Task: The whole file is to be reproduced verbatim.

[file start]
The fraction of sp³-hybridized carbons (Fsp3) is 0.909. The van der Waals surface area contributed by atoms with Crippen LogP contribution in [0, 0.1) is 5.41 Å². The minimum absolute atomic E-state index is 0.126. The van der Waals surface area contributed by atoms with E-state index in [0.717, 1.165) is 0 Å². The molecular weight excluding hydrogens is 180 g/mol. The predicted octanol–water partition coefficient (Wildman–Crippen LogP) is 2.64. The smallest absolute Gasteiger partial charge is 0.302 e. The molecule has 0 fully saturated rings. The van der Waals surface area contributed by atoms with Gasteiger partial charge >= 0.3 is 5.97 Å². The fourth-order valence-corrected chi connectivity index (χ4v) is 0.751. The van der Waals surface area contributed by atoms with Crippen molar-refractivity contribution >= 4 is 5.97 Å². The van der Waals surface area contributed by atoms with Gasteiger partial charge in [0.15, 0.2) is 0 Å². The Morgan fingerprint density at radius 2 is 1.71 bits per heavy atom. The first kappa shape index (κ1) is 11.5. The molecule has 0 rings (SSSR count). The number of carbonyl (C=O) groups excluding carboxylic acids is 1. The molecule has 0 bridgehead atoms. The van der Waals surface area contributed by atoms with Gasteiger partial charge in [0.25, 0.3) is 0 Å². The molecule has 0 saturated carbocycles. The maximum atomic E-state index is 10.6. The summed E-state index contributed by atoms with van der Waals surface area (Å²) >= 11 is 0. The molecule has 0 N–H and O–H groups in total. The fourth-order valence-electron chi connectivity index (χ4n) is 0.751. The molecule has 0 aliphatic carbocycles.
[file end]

The fraction of sp³-hybridized carbons (Fsp3) is 0.909. The van der Waals surface area contributed by atoms with Crippen LogP contribution in [0, 0.1) is 5.41 Å². The minimum absolute atomic E-state index is 0.126. The van der Waals surface area contributed by atoms with E-state index in [0.717, 1.165) is 0 Å². The molecular weight excluding hydrogens is 180 g/mol. The predicted octanol–water partition coefficient (Wildman–Crippen LogP) is 2.64. The smallest absolute Gasteiger partial charge is 0.302 e. The molecule has 0 fully saturated rings. The van der Waals surface area contributed by atoms with Gasteiger partial charge >= 0.3 is 5.97 Å². The fourth-order valence-corrected chi connectivity index (χ4v) is 0.751. The van der Waals surface area contributed by atoms with Crippen molar-refractivity contribution >= 4 is 5.97 Å². The van der Waals surface area contributed by atoms with Gasteiger partial charge in [0.15, 0.2) is 0 Å². The Morgan fingerprint density at radius 2 is 1.71 bits per heavy atom. The first kappa shape index (κ1) is 11.5. The molecule has 0 rings (SSSR count). The number of carbonyl (C=O) groups excluding carboxylic acids is 1. The molecule has 0 bridgehead atoms. The van der Waals surface area contributed by atoms with Gasteiger partial charge in [0.25, 0.3) is 0 Å². The molecule has 0 saturated carbocycles. The maximum atomic E-state index is 10.6. The summed E-state index contributed by atoms with van der Waals surface area (Å²) >= 11 is 0. The molecule has 0 N–H and O–H groups in total. The fourth-order valence-electron chi connectivity index (χ4n) is 0.751. The molecule has 0 aliphatic carbocycles.